Your Embrace, My Hope Program
Persons with Disablity Affairs Office

A. Problem Analysis

 1. What was the problem before the implementation of the initiative?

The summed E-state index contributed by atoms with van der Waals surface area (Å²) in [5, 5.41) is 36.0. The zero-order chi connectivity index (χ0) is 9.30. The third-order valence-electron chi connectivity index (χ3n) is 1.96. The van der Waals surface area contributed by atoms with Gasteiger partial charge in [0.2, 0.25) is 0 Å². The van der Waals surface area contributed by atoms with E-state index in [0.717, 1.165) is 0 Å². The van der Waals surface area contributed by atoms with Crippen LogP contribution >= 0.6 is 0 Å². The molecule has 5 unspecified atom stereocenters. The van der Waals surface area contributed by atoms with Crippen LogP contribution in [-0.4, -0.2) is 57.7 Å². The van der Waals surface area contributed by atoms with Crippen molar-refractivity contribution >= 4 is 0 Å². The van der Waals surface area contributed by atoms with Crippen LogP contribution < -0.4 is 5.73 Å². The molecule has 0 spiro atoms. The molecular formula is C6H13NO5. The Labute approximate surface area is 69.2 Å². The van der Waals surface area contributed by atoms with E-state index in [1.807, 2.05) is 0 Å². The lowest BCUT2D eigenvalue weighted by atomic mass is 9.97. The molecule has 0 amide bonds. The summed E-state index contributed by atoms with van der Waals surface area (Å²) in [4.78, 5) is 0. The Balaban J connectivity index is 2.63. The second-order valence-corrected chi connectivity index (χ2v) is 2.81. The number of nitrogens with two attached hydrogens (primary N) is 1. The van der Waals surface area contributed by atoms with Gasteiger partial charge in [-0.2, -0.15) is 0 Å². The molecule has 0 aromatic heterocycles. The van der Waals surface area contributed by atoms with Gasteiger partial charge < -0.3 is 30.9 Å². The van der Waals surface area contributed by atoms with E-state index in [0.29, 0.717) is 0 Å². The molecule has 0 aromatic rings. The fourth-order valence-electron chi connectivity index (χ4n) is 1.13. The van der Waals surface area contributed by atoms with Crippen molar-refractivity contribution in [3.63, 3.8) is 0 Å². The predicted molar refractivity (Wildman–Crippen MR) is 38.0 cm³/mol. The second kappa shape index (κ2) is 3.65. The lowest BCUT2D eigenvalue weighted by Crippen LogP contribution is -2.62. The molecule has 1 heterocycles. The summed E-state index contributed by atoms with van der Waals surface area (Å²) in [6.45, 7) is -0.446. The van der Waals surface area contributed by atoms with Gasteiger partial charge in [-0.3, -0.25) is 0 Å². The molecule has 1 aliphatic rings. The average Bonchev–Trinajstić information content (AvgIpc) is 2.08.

The years before 2000 were very bleak for the persons with disabilities in the Philippines. Despite the ratification in 1992 of R. A. 7277, also known as the Magna Carta for Disabled Persons, there was a debilitating neglect of PWDs in terms of education, rehabilitation, and integration into the mainstream society. There were only three major schools for the blind, deaf and mobility impaired, namely, The Philippine National School for the blind, Philippine School for the Deaf and the National Orthopedic Hospital’s School for Crippled Children, which were all located in Metro Manila. The necessary services needed by the PWDs were inaccessible for the estimated 992,580 PWDs representing 1.22 percent of the nation’s population (2000 Census of Population and Housing, NSO). At the time, PWDs were mostly kept at home by parents for fear that the PWDs might be ridiculed and ostracized by insensitive children and people, who were not tolerant of the PWDs deficiencies. Tracing back the history of the physically and mentally challenged persons in the Municipality of Carmona, when other people just shrug-off when they see them and others just utter words of sympathy on how pitiful their fate might seem in that sad state of life. CARMONA's past local government did not focus on creating program and advocacy to deliver various services to persons with disability. Sending their children to SPED schools is very expensive. The absence of facilities in Carmona and in neighboring towns to foster center-based development among PWDs was definitely an issue. Due to dire financial constraints and the inaccessibility of SPED Schools, the interventions necessary for the PWDs to lead a fruitful life became at the discretion, patience and limited knowledge of parents and siblings. It was not until around 2010 that the private sector invested in SPED Schools but at an unaffordable price for the poor who were nevertheless unfortunately affected by the phenomena. In terms of livelihood, opportunities were rare, owing to the PWDs lack of education and skills, as well as, the structural and mechanical inefficiencies of establishments to make their workplace disabled-friendly. PWDs in our community suffer from social anxiety and low self-esteem. Coupled with the parents' attitude and belief that their dreams for their children have shattered, life for these people were indeed devastating. For example, communication barrier among hearing-impaired individuals and the hearing community makes it impossible for the former to engage themselves into mainstream education and employment; less social interaction decreases what they can achieve in life. For orthopedically handicapped individuals, the feeling of uselessness and worthlessness may cause depression. For people with visual impairment, lack of opportunities to get employed may increase family expenses over household income. The economic impact of having a PWD in a family should not be underestimated. So there was really a great need to create a breakthrough that would open the doors in order to uphold the rights and welfare of our PWDs.